Britain’s Parliament dealt Prime Minister Theresa May’s government two bruising defeats on Tuesday, even before lawmakers began an epic debate that will decide the fate of May’s European Union divorce deal — and of her political career.
Opening five days of debate on the Brexit deal, May told Parliament that the British people had voted in 2016 to leave the EU, and it was the “duty of this Parliament to deliver on the result” of the referendum.
Despite her entreaties, the government appeared to be on a collision course with an increasingly assertive Parliament over the next steps in the U.K.’s exit.
Minutes before May rose to speak, lawmakers delivered a historic rebuke, finding her Conservative government in contempt of Parliament for refusing to publish the full advice it had received from the country’s top law officer about the proposed terms of Brexit.
The reprimand, by 311 votes to 293, marks the first time a British government has been found in contempt of Parliament.
Labour Party Brexit spokesperson Keir Starmer called the contempt finding “a badge of shame” for the government.
Opposition parties and the small Northern Irish party that props up May’s minority government were furious that it only provided an outline of the legal basis for its Brexit deal after Parliament voted to be given the full advice.
The government said that in light of Tuesday’s vote, it would publish the full advice from Attorney General Geoffrey Cox on Wednesday.
In another sign of the government’s weakness, lawmakers also passed an amendment giving Parliament more say over the government’s next steps if the divorce deal is rejected in a vote on Dec. 11.
Victories for opposition
Catherine Haddon, senior fellow at the Institute for Government, said the opposition wanted to use “every opportunity they have to show the instability of the government.”
Many lawmakers — from May’s own Conservatives as well as from the opposition parties — have spoken out against the deal that the odds look stacked against her winning in the upcoming vote.
Haddon said the contempt motion was a “show of force” which could foreshadow both the final vote on the deal and the various amendments lawmakers are trying to attach to it.
Prime Minister Theresa May’s government insists it will never reverse the decision to leave.(Paul Ellis/WPA Pool/Getty Images)
Cox gave Parliament an outline of his legal advice to the government on Monday.
Andrea Leadsom, leader of the House of Commons, said on Tuesday that releasing the full advice would set a dangerous precedent.
She said the government, which had sought to slow down the process by referring the issue to Parliament’s committee of privileges, had fulfilled the spirit of the order to publish.
The government said after the vote that it would now publish the full advice.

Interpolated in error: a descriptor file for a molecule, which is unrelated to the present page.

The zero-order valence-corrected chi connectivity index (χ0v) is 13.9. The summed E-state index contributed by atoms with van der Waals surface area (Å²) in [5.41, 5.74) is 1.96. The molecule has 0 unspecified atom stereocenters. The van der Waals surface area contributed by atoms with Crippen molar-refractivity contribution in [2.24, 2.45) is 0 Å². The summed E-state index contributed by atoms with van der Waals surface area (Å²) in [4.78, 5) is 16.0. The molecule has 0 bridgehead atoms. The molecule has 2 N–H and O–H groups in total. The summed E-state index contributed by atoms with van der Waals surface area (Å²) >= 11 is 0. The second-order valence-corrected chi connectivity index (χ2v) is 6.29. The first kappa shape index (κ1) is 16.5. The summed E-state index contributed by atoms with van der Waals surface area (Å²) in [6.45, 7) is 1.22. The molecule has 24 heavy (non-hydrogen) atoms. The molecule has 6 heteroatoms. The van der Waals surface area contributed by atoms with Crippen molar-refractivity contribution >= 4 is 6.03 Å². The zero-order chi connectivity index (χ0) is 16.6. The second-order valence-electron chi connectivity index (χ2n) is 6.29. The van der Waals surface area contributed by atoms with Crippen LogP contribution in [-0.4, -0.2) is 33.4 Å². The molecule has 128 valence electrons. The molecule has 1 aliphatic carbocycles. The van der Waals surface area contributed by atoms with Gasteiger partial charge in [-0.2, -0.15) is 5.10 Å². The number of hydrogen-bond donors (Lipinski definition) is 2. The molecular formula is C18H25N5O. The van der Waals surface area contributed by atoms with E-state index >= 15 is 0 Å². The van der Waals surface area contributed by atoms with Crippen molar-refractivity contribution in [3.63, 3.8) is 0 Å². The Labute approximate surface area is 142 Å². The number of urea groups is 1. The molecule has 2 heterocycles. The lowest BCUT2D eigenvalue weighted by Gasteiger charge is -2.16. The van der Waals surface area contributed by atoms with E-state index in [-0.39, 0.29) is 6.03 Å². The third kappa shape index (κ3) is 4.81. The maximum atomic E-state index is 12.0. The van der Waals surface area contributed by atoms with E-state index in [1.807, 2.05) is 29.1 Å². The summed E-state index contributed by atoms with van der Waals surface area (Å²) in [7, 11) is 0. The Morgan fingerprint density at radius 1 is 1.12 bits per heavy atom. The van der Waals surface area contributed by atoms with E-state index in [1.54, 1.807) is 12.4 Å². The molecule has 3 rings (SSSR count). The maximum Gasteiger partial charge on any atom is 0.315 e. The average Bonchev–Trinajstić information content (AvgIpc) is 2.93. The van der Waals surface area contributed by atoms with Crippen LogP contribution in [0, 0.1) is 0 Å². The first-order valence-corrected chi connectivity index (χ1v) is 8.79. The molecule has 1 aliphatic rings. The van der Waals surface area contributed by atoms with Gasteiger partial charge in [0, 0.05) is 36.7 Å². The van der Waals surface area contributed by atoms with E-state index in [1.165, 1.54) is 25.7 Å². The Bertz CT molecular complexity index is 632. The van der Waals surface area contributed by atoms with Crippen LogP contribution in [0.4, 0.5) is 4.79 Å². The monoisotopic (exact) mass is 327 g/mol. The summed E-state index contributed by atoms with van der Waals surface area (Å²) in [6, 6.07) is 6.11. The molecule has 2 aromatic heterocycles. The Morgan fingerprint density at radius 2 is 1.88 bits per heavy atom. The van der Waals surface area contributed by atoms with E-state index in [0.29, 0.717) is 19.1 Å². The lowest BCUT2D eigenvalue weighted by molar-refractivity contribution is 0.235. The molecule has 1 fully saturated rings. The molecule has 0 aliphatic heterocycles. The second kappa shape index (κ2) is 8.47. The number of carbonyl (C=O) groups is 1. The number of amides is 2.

Advice on exiting Brexit
The developments come after the European Union’s highest court advised Tuesday that Britain can unilaterally change its mind about leaving the European Union, boosting hopes among to pro-EU campaigners in the U.K. that Brexit can be stopped.
May’s government insists it will never reverse the decision to leave, but May faces a tough battle to win backing in Parliament before lawmakers vote next week on whether to accept or reject the divorce agreement negotiated with the bloc. Defeat would leave the U.K. facing a chaotic “no deal” Brexit and could topple the prime minister, her government, or both.
“The numbers in the Houses of Parliament look pretty formidable for Theresa May,” said Alan Wager, a research associate at think-tank U.K. in a Changing Europe. “Over 100 Conservative MPs have said they are not going to back the deal, the Labour Party have said they are not going to back the deal. So it looks like the deal won’t pass next week.”
Advocate General Manuel Campos Sanchez-Bordona told the European Court of Justice that a decision by the British government to change its mind about invoking Article 50 would be legally valid. The advice of the advocate general is often, but not always, followed by the full court.
The court is assessing the issue under an accelerated procedure, since Britain is due to leave the bloc on March 29. The final verdict is expected within weeks.
Britain voted in 2016 to leave the 28-nation bloc and invoked Article 50 of the EU’s Lisbon Treaty in March 2017, triggering a two-year exit process. Article 50 is scant on details — largely because the idea of any country leaving the bloc was considered unlikely — so a group of Scottish legislators asked the courts to rule on whether the U.K. can pull out of the withdrawal procedure on its own.
A judge walks by papers prior to a hearing at the European Court of Justice in Luxembourg on Nov. 27, when arguments on whether Britain could unilaterally revoke its decision to leave the EU were heard.(Sylvain Plazy/Associated Press)
The EU’s governing commission and council oppose unilateral revocation, arguing it requires unanimous agreement of the 27 remaining members of the bloc.
The court’s advocate general said Article 50 “allows the unilateral revocation of the notification of the intention to withdraw from the EU.”
The advice bolstered anti-Brexit campaigners, who hope the decision to leave can be reversed.Credits belong to : www.cbc.ca/topstories